According to ancient sources, he wrote over 90 plays, 19 of which are extant, although it is widely believed by scholars that the play Rhesus was actually written by someone else. Fragments of most of the other plays survive, some of them substantial. The number of Euripides' plays that have survived is more than that of Aeschylus and Sophocles together, partly due to the chance preservation of a manuscript that was likely part of a complete collection of his works.
The record of Euripides' public life, other than his involvement in dramatic competitions, is almost non-existent. There is reason to believe that he travelled to Syracuse, Sicily, on a diplomatic mission, but if he engaged in any other public or political actives during his lifetime, such information has not survived. From his plays it is apparent that he was very skeptical of Greek religion, and tradition holds that he associated with various Sophists and also with Socrates. He had a wife named Melito, and together they had three sons.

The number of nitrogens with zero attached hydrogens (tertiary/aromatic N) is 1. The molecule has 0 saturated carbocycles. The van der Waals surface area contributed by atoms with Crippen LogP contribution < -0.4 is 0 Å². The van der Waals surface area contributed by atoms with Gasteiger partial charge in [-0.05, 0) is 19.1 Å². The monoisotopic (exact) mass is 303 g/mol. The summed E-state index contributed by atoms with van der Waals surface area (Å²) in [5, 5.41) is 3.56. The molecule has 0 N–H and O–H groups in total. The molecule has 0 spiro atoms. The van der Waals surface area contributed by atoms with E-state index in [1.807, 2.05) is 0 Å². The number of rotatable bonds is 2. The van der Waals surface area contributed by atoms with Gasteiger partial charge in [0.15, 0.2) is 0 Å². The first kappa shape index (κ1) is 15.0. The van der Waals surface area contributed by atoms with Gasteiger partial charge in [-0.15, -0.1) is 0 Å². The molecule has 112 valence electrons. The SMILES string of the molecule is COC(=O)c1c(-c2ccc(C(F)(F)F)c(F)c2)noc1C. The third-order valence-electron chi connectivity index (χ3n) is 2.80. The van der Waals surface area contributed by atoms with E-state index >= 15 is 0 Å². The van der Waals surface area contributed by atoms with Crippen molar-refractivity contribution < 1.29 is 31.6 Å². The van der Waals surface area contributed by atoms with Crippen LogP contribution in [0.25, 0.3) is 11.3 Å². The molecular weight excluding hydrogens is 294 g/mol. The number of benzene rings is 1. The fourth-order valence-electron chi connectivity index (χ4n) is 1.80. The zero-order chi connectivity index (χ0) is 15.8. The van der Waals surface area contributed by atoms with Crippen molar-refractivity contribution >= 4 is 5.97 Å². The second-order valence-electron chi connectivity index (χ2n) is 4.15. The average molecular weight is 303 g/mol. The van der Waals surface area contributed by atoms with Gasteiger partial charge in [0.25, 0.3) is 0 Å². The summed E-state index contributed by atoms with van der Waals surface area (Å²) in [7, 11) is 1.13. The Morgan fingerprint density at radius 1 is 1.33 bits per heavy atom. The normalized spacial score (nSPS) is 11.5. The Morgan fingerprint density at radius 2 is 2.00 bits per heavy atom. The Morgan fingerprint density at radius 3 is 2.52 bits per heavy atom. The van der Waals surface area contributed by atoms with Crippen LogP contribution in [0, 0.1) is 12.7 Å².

Euripides first competed in the famous Athenian dramatic festival in 455 BC, one year after the death of Aeschylus. He came in third. It was not until 441 BC that he won first place, and over the course of his life Euripides claimed a mere four victories. When compared with Aeschylus, who won thirteen times, and Sophocles, with eighteen victories, Euripides was the least honored, though not necessarily the least popular, of the three. His final competition in Athens was in 408, and soon after he left Athens at the invitation of Archelaus, and stayed with him in Macedonia. Although there is a tradition that he left Athens embittered because of his defeats, there is no real evidence for this position. He died in Macedonia in 406, and after his death his fame overshadowed both Aeschylus and Sophocles. One unreliable tradition holds that he was torn apart by hunting dogs. His works were later idolized by the French classicists. Euripides' greatest works are considered to be The Bacchae and Medea.
Plays of Euripides: